The box was like a greenhouse. Whatever the temperature was outside, the 8-foot walls of plexiglass magnified it.
During the heat of the day, Zach Bonner chugged water and relied on fans to deliver much needed air circulation. At night, he put on gloves and layers and pulled the edges of his sleeping bag closer to block out the cold.
Zach, the 15-year-old from Valrico who gained national fame when he launched his own foundation at age 7, completed the latest in his series of volunteer efforts Tuesday.
Zach lived in an 8- by 8- by 8-foot box outside Westfield Brandon mall for a week to raise awareness about youth homelessness. He encouraged others in the community to donate canned food items that he used to line the walls of the box.
The goal: to make Zach disappear.
At the end of the week, Zach and the Little Red Wagon Foundation had collected more than 6,000 cans that were donated to Metropolitan Ministries and Francis House.
Zach has dedicated his life to helping kids. But for the young philanthropist who always seems to be on the road, it can be hard to connect in person with others his age.
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Most teens don't run their own tax-exempt foundation. They don't understand when Zach ignores his phone for an hour because he's doing an interview with a news station. Or how, because he's so used to typing up business letters to sponsors, his texts are often carefully crafted with proper grammar while their texts rely on abbreviations and emoticons.
While they plan spring breaks at the beach, he preps for a monthlong tour of Asia where he'll speak about youth philanthropy at middle schools and high schools. Most of the kids he's speaking to are older than him, but that doesn't stop them from being inspired. It's hard not to be when they learn all he's done.
This project came together just a few days before he entered the box. On the second day, he had gathered about 75 cans. By Monday, the donations had grown to nearly 5,000, neatly stacked in double rows and overflowing into tidy piles under a tent outside.
Donations came from all over. A Red Robin worker rode by on his bike and dropped off a bag of cans before encouraging his co-workers to do the same. Three elderly ladies drove an hour-and-a-half on Sunday to give to the cause. They heard about Zach on television and decided that's how they wanted to spend their Easter.
Sweetbay donated $1,000 worth of food, while kids cashed in their hard-earned savings, stockpiled from Christmas and birthdays, to help Zach reach his goal.
"It's great to see how many people have come out to help," Zach said. "It's really cool to see people from all spectrums."
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Many of the kids who stopped to chat said they were inspired by Zach's work.
"I think he's really an influence to other kids," said Kendal Meeks, 9, of Riverview. "It's a really great thing that he's coming here when he's supposed to be at home and in school, and instead is using a portable potty and staying in a hot box to help others."
Kendal and her brother Trevor, 12, volunteer at church and participate in food drives at school.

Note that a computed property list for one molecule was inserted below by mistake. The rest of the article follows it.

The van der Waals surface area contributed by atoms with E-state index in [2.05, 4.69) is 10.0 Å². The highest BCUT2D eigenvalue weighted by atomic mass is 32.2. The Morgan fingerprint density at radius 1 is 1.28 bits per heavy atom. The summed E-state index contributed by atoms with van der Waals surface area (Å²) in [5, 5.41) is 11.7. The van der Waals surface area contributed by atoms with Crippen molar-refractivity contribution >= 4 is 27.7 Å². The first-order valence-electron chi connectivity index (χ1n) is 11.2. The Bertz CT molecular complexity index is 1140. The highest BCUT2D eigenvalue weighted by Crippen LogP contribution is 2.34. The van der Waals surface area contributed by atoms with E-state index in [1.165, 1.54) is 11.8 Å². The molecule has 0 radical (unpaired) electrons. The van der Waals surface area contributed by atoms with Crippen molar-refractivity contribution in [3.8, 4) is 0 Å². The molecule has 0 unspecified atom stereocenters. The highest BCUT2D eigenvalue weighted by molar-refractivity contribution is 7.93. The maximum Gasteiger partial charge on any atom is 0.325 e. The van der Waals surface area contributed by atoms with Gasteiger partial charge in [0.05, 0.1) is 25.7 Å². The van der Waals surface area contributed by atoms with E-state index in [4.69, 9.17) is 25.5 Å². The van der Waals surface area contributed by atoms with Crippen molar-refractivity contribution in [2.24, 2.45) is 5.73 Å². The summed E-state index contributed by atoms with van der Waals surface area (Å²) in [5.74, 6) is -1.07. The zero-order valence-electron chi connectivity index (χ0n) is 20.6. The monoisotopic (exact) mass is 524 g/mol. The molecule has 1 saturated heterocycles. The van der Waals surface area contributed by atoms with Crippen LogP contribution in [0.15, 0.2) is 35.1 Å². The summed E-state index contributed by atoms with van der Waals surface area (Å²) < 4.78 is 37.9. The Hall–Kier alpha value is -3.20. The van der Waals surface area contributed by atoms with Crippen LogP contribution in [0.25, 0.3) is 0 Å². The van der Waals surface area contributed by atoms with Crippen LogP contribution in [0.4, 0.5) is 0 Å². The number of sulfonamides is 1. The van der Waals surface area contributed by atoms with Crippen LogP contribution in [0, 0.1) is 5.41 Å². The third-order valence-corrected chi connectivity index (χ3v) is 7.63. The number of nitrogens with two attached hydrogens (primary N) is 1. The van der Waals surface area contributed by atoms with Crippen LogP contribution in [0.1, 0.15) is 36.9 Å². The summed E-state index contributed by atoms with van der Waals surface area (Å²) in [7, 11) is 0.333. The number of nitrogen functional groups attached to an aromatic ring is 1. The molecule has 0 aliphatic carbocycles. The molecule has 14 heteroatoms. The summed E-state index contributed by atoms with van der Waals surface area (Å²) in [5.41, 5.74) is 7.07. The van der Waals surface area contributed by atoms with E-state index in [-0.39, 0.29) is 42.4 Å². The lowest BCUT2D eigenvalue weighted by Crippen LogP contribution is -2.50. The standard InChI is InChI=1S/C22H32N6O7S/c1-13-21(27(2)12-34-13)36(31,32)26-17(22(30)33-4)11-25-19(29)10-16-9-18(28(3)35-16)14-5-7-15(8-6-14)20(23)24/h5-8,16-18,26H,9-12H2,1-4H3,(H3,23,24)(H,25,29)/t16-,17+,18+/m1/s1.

"Zach makes us feel like we can make a difference in the world," Trevor said. "Just because we're kids doesn't mean we can't help people."
Zach's listened to that feedback from his peers since he started speaking to middle and high school kids at age 6. They would tower over him by a foot or more and tell him how cool his work was.
"All of a sudden, I was taking a leadership role with these kids older than me," he said. "It was kinda strange. It's something we didn't count on."
He compares his passion for the foundation to any kid whose life is consumed by a sport: It's hard to break away and it dominates his schedule, but he loves it all. And though he's passionate about his work, some of the best moments are when those discussions veer off track and he gets to have real "kid conversations."
He had one such experience when leading a Google hangout from inside the box with about a dozen others his age. It started as a Q&A about the project but quickly turned to prejudice against redheads and then leprechauns and then vampires and mythical creatures.
"Sometimes it's hard to connect, because people are like, 'You started a foundation when you're 6. What do we have in common?' " said Zach, who's homeschooled. "It's difficult for them to look at me as someone their own age. I love it when we're able to connect on that level."
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Every day with the foundation is spent trying to help his peers, but when he's not traveling, it's hard to find other teens to hangout with. Most of his friends are other youth philanthropists who live throughout the United States and the world.
"I'm constantly in communication with friends through texting and Twitter and the Internet," Zach said. "But if I do have spare time, I can't really call someone up and say, 'You wanna hang out?' "
He might not have the traditional teen experience of high school homecoming dances and crushing on the girl whose locker is next to his, but he has attended black-tie events, an awards show in Los Angeles and even his own movie screening.
"I have plenty of experience in the formal arena," said Zach, who occasionally takes a date. "With all the traveling, it's amazing who you'll meet."
Despite all the differences, there's one thing Zach and his peers have in common: homework.
"After this project is done, I have to buckle down and do a whole bunch of schoolwork," he said. "I've got a couple weeks' worth of Spanish and biology assignments waiting for me."
Caitlin Johnston can be reached at email@example.com or (813) 661-2443.